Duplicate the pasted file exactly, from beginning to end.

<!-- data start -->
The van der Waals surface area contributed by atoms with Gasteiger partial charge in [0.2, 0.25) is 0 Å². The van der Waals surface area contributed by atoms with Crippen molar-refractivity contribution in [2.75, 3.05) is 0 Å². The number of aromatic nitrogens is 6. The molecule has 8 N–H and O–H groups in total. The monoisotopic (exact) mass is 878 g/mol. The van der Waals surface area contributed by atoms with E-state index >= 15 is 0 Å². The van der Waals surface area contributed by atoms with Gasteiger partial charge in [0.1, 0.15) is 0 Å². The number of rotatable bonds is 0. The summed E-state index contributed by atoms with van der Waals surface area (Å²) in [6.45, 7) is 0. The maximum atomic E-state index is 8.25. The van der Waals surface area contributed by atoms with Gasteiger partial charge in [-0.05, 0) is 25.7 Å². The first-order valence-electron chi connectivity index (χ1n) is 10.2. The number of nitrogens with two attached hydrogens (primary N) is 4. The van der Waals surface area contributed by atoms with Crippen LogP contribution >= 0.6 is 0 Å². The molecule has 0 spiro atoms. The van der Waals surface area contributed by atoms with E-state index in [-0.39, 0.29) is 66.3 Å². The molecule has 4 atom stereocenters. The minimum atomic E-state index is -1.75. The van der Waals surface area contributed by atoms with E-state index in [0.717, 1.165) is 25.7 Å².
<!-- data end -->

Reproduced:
The van der Waals surface area contributed by atoms with Gasteiger partial charge in [0.2, 0.25) is 0 Å². The van der Waals surface area contributed by atoms with Crippen molar-refractivity contribution in [2.75, 3.05) is 0 Å². The number of aromatic nitrogens is 6. The molecule has 8 N–H and O–H groups in total. The monoisotopic (exact) mass is 878 g/mol. The van der Waals surface area contributed by atoms with E-state index >= 15 is 0 Å². The van der Waals surface area contributed by atoms with Gasteiger partial charge in [0.1, 0.15) is 0 Å². The number of rotatable bonds is 0. The summed E-state index contributed by atoms with van der Waals surface area (Å²) in [6.45, 7) is 0. The maximum atomic E-state index is 8.25. The van der Waals surface area contributed by atoms with Gasteiger partial charge in [-0.05, 0) is 25.7 Å². The first-order valence-electron chi connectivity index (χ1n) is 10.2. The number of nitrogens with two attached hydrogens (primary N) is 4. The van der Waals surface area contributed by atoms with Crippen LogP contribution >= 0.6 is 0 Å². The molecule has 0 spiro atoms. The van der Waals surface area contributed by atoms with E-state index in [-0.39, 0.29) is 66.3 Å². The molecule has 4 atom stereocenters. The minimum atomic E-state index is -1.75. The van der Waals surface area contributed by atoms with E-state index in [0.717, 1.165) is 25.7 Å².